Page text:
US Doc Pushing Development of Nasal Spray for Heroin OD

A few weeks ago, we reported on a new drug being used to combat heroin overdose in the United States. The drug, which was recently approved to be carried among all law enforcement officials in New York City, has already helped prevent a number of needless deaths among heroin addicts. Now an American doctor is pushing to accelerate the development of a new form of the drug that comes as a nasal spray.

The University of Kentucky’s Dr Daniel Wermeling founded his company, AntiOp Inc, to develop the naloxone nasal spray. He has since signed an agreement with Reckitt Benckiser Pharmaceuticals Inc to handle further development and marketing. He hopes to have the nasal spray ready to be put into the hands of first responders and other individuals in the very near future.

The current form of the drug is applied intravenously or through direct injection into muscle tissue. It is a common drug found in hospital emergency rooms all across North America and parts of Europe. However, Dr Wermeling does not believe that is good enough. As many as 16,500 Americans die every year from prescription opioids alone. That does not even account for the number of deaths attributed to illicit drugs.

In order to test the effectiveness of the nasal spray as compared to injections and intravenous supply, AntiOp is planning clinical studies set to begin this month. It is hoped that the results of these studies will help Wermeling and the development team ‘fine tune’ the drug and its one-time delivery system so that it is ready for commercial manufacture.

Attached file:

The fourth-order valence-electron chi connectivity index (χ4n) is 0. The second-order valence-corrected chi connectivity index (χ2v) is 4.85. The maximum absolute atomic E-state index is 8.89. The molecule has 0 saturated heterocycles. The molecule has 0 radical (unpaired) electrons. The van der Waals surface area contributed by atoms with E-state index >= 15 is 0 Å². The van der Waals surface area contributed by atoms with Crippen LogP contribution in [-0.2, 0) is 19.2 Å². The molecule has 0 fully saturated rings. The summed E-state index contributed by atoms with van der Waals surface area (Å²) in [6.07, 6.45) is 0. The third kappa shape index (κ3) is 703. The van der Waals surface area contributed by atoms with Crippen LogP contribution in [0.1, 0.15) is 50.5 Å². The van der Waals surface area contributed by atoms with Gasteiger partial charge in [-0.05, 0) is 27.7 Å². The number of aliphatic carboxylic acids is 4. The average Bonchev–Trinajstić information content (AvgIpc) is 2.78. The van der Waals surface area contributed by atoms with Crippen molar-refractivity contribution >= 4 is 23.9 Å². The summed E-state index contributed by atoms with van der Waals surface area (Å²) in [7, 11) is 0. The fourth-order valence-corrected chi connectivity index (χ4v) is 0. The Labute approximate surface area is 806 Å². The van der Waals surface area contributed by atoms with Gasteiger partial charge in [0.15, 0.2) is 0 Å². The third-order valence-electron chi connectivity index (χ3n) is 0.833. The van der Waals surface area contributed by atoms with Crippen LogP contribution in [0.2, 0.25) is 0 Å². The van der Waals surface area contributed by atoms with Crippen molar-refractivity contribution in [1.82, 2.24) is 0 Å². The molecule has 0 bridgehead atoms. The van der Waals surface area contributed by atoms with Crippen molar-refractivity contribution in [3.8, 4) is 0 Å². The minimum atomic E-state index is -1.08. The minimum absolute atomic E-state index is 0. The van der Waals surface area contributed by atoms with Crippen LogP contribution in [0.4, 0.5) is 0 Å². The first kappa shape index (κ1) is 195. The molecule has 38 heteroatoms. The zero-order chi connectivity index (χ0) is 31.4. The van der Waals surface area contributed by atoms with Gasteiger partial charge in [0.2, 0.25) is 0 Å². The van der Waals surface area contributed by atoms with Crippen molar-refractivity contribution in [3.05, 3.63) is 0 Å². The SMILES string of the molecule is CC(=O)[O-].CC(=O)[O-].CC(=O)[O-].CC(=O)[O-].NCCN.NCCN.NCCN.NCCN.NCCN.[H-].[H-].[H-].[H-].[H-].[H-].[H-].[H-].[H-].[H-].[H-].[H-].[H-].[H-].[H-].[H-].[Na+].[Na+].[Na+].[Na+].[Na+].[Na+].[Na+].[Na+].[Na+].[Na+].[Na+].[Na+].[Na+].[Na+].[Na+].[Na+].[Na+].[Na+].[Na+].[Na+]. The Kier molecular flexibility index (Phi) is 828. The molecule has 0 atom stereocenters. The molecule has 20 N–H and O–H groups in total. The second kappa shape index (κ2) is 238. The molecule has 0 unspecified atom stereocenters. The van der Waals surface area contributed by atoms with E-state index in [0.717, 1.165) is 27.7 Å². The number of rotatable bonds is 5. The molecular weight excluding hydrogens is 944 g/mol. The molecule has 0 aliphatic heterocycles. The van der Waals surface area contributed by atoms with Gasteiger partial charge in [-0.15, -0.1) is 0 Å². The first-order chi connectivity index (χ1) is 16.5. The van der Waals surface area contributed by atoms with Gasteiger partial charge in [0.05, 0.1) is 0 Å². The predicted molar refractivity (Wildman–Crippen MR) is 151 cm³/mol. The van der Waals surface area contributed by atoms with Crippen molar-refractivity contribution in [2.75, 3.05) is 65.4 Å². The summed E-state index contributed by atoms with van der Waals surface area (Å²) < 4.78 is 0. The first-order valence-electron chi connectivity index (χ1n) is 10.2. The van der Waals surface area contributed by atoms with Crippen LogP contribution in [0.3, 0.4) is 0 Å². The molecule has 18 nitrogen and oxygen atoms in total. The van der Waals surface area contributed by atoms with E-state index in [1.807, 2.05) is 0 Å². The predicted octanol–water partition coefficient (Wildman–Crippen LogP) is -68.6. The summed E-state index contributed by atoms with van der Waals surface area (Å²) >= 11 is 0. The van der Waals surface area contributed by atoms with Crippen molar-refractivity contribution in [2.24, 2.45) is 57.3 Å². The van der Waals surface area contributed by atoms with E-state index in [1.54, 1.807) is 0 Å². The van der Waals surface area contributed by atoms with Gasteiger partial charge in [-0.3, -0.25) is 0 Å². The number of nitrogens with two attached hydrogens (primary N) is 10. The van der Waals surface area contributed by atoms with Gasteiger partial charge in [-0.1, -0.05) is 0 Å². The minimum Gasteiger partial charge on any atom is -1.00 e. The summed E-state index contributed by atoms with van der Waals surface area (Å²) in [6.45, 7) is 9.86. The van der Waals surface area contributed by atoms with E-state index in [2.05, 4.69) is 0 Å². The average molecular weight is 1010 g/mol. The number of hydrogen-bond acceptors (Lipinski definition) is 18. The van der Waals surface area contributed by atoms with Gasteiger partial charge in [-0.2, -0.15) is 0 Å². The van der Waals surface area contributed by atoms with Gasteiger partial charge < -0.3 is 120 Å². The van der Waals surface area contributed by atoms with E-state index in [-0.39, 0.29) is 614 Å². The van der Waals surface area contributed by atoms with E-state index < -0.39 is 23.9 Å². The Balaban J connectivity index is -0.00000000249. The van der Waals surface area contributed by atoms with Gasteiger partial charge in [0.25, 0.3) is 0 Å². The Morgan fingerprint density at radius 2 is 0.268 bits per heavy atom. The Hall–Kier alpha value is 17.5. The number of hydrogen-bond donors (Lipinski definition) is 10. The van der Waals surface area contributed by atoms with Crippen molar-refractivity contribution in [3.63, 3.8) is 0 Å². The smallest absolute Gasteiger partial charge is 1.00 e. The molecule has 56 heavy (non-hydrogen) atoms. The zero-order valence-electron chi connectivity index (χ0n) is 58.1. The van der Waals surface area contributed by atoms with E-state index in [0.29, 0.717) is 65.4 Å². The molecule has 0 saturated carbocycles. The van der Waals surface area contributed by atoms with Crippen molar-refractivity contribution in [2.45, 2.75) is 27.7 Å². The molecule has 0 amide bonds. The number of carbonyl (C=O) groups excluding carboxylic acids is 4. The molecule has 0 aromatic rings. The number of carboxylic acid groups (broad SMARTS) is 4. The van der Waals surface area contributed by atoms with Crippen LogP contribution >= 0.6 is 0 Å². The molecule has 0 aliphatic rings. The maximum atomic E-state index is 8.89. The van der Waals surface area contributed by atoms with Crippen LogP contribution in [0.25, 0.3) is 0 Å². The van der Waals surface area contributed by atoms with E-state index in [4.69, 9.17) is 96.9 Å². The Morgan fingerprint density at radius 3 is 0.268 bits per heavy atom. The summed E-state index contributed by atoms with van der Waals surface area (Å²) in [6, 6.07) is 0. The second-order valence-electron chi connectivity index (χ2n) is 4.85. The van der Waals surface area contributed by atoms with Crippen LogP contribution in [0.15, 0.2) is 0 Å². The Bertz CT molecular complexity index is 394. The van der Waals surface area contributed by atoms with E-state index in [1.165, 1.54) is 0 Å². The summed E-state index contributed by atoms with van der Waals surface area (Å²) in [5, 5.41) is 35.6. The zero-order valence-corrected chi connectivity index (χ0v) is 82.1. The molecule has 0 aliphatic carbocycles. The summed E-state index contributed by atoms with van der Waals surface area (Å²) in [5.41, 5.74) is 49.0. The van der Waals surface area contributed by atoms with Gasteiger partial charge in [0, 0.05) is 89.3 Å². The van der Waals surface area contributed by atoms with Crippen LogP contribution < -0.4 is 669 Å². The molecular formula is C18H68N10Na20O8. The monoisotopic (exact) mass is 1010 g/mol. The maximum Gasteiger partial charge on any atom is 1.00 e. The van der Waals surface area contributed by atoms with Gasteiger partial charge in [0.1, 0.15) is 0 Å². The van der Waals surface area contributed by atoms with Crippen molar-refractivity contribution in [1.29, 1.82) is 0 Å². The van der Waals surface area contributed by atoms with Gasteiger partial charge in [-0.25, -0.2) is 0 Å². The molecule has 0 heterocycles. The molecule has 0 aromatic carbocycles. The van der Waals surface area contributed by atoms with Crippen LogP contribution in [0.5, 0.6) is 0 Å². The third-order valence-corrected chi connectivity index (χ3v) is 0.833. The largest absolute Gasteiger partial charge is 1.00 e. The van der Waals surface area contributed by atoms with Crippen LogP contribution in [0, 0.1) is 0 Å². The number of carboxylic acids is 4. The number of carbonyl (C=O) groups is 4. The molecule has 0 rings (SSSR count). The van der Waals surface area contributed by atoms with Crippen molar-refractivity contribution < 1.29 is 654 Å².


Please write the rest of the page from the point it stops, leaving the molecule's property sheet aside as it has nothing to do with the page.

How It Works

Naloxone is a drug that works by breaking the bonds between opioids and opioid receptors in the brain. It also prevents new bonds from being formed. An injection of the drug can prevent the death of someone who has overdosed on an opiate like heroin.

During an overdose scenario, the bonds between opioids and opiate receptors are so numerous that the brain begins to shut down normal functioning of the body. Without quick intervention, death is the inevitable result. Nevertheless, administering naloxone can prevent death in some patients by providing stability until further medical care is available.

The nasal spray form of the drug could revolutionise how heroin overdoses are treated in the field. Without having to worry about all of the ramifications of injecting someone, a police officer or other first responder could simply insert a nosepiece, press a button, and let the device deliver a single dose of the drug, which would then be absorbed by the nasal membranes.

The medical community will be awaiting the results of the trials from AntiOp. If all goes well, the drug could be ready for distribution by the end of this year. It might make it across the Atlantic to Western Europe by sometime next year. We hope it does, if it can help prevent needless deaths from opiate overdose.

Getting Help Now

We would be remiss if we closed this blog post without addressing those who might already be addicted to opioids. While the possibility of a naloxone nasal spray in the near future is very real, you can make a decision that will prevent you from ever having to experience whether it works or not. That decision is one to get help for your opioid addiction.

Drug abuse and heroin addiction help is available through the NHS, private rehab clinics, charities, support groups, and private counsellors. All you need do is ask. If you are willing to commit the time and energy necessary to complete a qualified rehab programme, you can be drug free for the rest of your life. For more information about recovery, talk to your GP or a rehab referral service specialising in helping drug and alcohol abusers.

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